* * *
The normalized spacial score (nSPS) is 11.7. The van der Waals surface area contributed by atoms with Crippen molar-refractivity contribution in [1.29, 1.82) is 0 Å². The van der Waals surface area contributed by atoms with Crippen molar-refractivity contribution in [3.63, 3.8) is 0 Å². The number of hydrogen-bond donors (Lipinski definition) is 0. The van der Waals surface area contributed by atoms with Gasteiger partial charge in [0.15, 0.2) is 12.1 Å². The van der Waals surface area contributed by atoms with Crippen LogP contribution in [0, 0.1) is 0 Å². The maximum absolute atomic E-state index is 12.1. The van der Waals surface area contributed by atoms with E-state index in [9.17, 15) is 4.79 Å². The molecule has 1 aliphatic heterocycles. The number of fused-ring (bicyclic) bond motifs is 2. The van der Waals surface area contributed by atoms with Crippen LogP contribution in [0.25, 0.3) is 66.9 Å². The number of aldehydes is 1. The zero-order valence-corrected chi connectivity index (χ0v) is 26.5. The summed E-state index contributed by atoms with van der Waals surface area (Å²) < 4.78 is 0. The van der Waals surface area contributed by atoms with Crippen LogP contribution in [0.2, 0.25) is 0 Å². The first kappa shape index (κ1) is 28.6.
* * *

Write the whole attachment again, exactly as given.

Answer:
The normalized spacial score (nSPS) is 11.7. The van der Waals surface area contributed by atoms with Crippen molar-refractivity contribution in [1.29, 1.82) is 0 Å². The van der Waals surface area contributed by atoms with Crippen molar-refractivity contribution in [3.63, 3.8) is 0 Å². The number of hydrogen-bond donors (Lipinski definition) is 0. The van der Waals surface area contributed by atoms with Gasteiger partial charge in [0.15, 0.2) is 12.1 Å². The van der Waals surface area contributed by atoms with Crippen LogP contribution in [0, 0.1) is 0 Å². The maximum absolute atomic E-state index is 12.1. The van der Waals surface area contributed by atoms with E-state index in [9.17, 15) is 4.79 Å². The molecule has 1 aliphatic heterocycles. The number of fused-ring (bicyclic) bond motifs is 2. The van der Waals surface area contributed by atoms with Crippen LogP contribution in [0.25, 0.3) is 66.9 Å². The number of aldehydes is 1. The zero-order valence-corrected chi connectivity index (χ0v) is 26.5. The summed E-state index contributed by atoms with van der Waals surface area (Å²) < 4.78 is 0. The van der Waals surface area contributed by atoms with Crippen LogP contribution in [0.2, 0.25) is 0 Å². The first kappa shape index (κ1) is 28.6.